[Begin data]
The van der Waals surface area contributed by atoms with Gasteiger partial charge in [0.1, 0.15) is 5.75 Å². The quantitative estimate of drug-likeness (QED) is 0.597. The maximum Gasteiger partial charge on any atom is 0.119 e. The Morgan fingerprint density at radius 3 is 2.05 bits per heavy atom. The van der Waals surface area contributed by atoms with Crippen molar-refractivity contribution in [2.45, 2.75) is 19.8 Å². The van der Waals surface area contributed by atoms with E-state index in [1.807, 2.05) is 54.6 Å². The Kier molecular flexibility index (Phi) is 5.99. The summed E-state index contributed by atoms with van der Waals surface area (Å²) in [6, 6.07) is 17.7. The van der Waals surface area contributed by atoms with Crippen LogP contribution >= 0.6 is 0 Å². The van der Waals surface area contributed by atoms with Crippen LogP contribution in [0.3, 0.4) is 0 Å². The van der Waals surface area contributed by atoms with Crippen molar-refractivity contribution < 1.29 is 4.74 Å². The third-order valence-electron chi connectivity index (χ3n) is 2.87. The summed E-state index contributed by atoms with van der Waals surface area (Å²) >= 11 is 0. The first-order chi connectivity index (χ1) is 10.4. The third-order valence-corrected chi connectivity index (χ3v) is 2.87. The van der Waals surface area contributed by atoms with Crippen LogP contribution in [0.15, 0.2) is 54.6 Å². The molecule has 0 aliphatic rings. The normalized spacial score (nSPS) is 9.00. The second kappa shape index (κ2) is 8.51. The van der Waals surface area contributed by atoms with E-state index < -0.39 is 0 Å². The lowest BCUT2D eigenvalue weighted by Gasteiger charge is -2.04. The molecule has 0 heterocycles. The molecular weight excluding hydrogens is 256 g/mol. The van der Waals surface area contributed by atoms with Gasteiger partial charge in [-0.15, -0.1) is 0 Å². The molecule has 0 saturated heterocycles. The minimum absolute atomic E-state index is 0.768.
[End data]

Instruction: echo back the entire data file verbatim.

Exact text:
The van der Waals surface area contributed by atoms with Gasteiger partial charge in [0.1, 0.15) is 5.75 Å². The quantitative estimate of drug-likeness (QED) is 0.597. The maximum Gasteiger partial charge on any atom is 0.119 e. The Morgan fingerprint density at radius 3 is 2.05 bits per heavy atom. The van der Waals surface area contributed by atoms with Crippen molar-refractivity contribution in [2.45, 2.75) is 19.8 Å². The van der Waals surface area contributed by atoms with E-state index in [1.807, 2.05) is 54.6 Å². The Kier molecular flexibility index (Phi) is 5.99. The summed E-state index contributed by atoms with van der Waals surface area (Å²) in [6, 6.07) is 17.7. The van der Waals surface area contributed by atoms with Crippen LogP contribution >= 0.6 is 0 Å². The van der Waals surface area contributed by atoms with Crippen LogP contribution in [0.3, 0.4) is 0 Å². The van der Waals surface area contributed by atoms with Crippen molar-refractivity contribution < 1.29 is 4.74 Å². The third-order valence-electron chi connectivity index (χ3n) is 2.87. The summed E-state index contributed by atoms with van der Waals surface area (Å²) >= 11 is 0. The first-order chi connectivity index (χ1) is 10.4. The third-order valence-corrected chi connectivity index (χ3v) is 2.87. The van der Waals surface area contributed by atoms with Crippen LogP contribution in [0.15, 0.2) is 54.6 Å². The molecule has 0 aliphatic rings. The normalized spacial score (nSPS) is 9.00. The second kappa shape index (κ2) is 8.51. The van der Waals surface area contributed by atoms with E-state index < -0.39 is 0 Å². The lowest BCUT2D eigenvalue weighted by Gasteiger charge is -2.04. The molecule has 0 heterocycles. The molecular weight excluding hydrogens is 256 g/mol. The van der Waals surface area contributed by atoms with Gasteiger partial charge in [-0.15, -0.1) is 0 Å². The molecule has 0 saturated heterocycles. The minimum absolute atomic E-state index is 0.768.